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KATTA v. UNITED STATES

September 30, 1991

HELEN M. KATTA, as Special Administrator for the Estate of THADDEUS C. KATTA, Plaintiff,
v.
UNITED STATES OF AMERICA, Defendant


James F. Holderman, United States District Judge.


The opinion of the court was delivered by: HOLDERMAN

JAMES F. HOLDERMAN, UNITED STATES DISTRICT JUDGE

 Plaintiff Helen M. Katta, as special administrator for the estate of her son, Thaddeus ("Ted") C. Katta, brings this suit under the Federal Tort Claims Act, 28 U.S.C. § 2671 et seq. ("FTCA"). Plaintiff seeks damages arising from the tragic death of her son.

 Before filing this action, plaintiff submitted her claim to the Veterans' Administration ("VA") Medical Center, North Chicago, Illinois. That agency denied her claim in writing, satisfying the requirements of 28 U.S.C. Section 2675.

 Accordingly, plaintiff filed this action against defendant, the United States of America ("the Government"), on December 23, 1987. Plaintiff bases jurisdiction on 28 U.S.C. Section 1346(b).

 I. FINDINGS OF FACT1

 In February of 1969, at the age of twenty, Ted Katta enlisted in the United States Army. (H. Katta Tr. 7, 15.) At the time he was five feet eight or nine inches tall. He weighed 185 pounds and he had no physical impairments. (H. Katta Tr. 15-16.)

 Ted Katta served in Vietnam for approximately one year. While there, Mr. Katta received gun shot wounds resulting in injuries to his right hip, right arm, and right shoulder. (H. Katta Tr. 17.) When he returned from Vietnam in 1970, Ted Katta weighed about 120 pounds. (H. Katta Tr. 16; T. Katta Tr. 3.) His mother did not even recognize him. (H. Katta Tr. 16.) The Army honorably discharged Ted Katta in 1971. He received a Combat Infantryman's Badge for his service.

 After his discharge, Ted Katta refused to discuss his experiences in Vietnam with anyone. (H. Katta Tr. 20; T. Katta Tr. 4, 8.) He appeared to have a lot of anger and hate "in his eyes." (T. Katta Tr. 4.)

 In May of 1971, Ted Katta married Tanina ("Tina") Piavenko. (H. Katta Tr. 21; T. Katta Tr. 2, 4.) Several months later, Ted and Tina Katta moved into a home of their own in the town of McHenry, Illinois. (H. Katta Tr. 22; T. Katta Tr. 6.) The couple had two children: a daughter, Deneen, born in 1974; and a son, Bryant, born in 1975. (T. Katta Tr. 6.)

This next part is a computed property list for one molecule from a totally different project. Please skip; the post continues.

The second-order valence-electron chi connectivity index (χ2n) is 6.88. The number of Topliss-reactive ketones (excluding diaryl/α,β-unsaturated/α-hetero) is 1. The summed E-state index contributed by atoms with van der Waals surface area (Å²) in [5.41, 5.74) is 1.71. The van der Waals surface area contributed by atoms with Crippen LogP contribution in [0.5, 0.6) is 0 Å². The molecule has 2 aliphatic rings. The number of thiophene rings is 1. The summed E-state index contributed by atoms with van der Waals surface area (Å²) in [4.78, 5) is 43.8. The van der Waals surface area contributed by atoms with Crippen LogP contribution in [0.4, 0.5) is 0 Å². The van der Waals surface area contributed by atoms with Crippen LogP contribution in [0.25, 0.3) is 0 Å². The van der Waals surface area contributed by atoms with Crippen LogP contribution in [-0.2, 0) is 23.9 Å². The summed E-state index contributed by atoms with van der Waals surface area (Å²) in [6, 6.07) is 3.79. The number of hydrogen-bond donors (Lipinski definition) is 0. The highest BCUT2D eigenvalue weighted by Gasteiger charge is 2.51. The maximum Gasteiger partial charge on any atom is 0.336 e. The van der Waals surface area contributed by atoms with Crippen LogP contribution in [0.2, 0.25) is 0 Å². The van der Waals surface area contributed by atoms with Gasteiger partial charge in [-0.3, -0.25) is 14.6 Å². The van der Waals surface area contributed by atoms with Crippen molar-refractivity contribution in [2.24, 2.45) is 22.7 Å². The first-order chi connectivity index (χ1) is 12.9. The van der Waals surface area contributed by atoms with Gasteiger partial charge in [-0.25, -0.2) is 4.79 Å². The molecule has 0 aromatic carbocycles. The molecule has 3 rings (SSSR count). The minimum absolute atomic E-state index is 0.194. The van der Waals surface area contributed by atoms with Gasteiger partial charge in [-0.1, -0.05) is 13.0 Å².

Beginning in 1975 and 1976, Ted Katta started to have nightmares. *fn2" (T. Katta Tr. 6-7.) On more than one occasion Ted, while sleeping, got up from the bed moaning, slung his wife Tina over his shoulder and shouted, "Don't worry, Mike, everything's okay, I got you, I got you." (T. Katta Tr. 7, 15-16.) In 1976 Ted Katta began drinking alcoholic beverages more and more. *fn3" (T. Katta Tr. 6, 8.)

 By 1980 Ted Katta's marriage was deteriorating. He was drinking even more, staying up at night more, and not sleeping. (T. Katta Tr. 19.) He began to physically and verbally abuse Tina. (T. Katta Tr. 19, 23.)

 During 1981 and 1982 Ted Katta was not working much. (T. Katta Tr. 23.) He would sleep on the couch during the day and not sleep much at night. (T. Katta Tr. 23-24.) At night Ted would sit in the family room of his home with the lights off or walk around the house. (T. Katta Tr. 24.) He kept two guns, a rifle, and a hunting knife with seven inch blade in the bedroom "for protection." (T. Katta Tr. 24-25.) His physical abuse of his wife intensified. (T. Katta Tr. 25, 27-28.)

 On three occasions, Ted Katta sat on the couch in his home, dressed in battle fatigues, having blacked-out his face with grease paint. (T. Katta Tr. 25-26.) He would often laugh in a "shrieking" manner. (T. Katta Tr. 26.)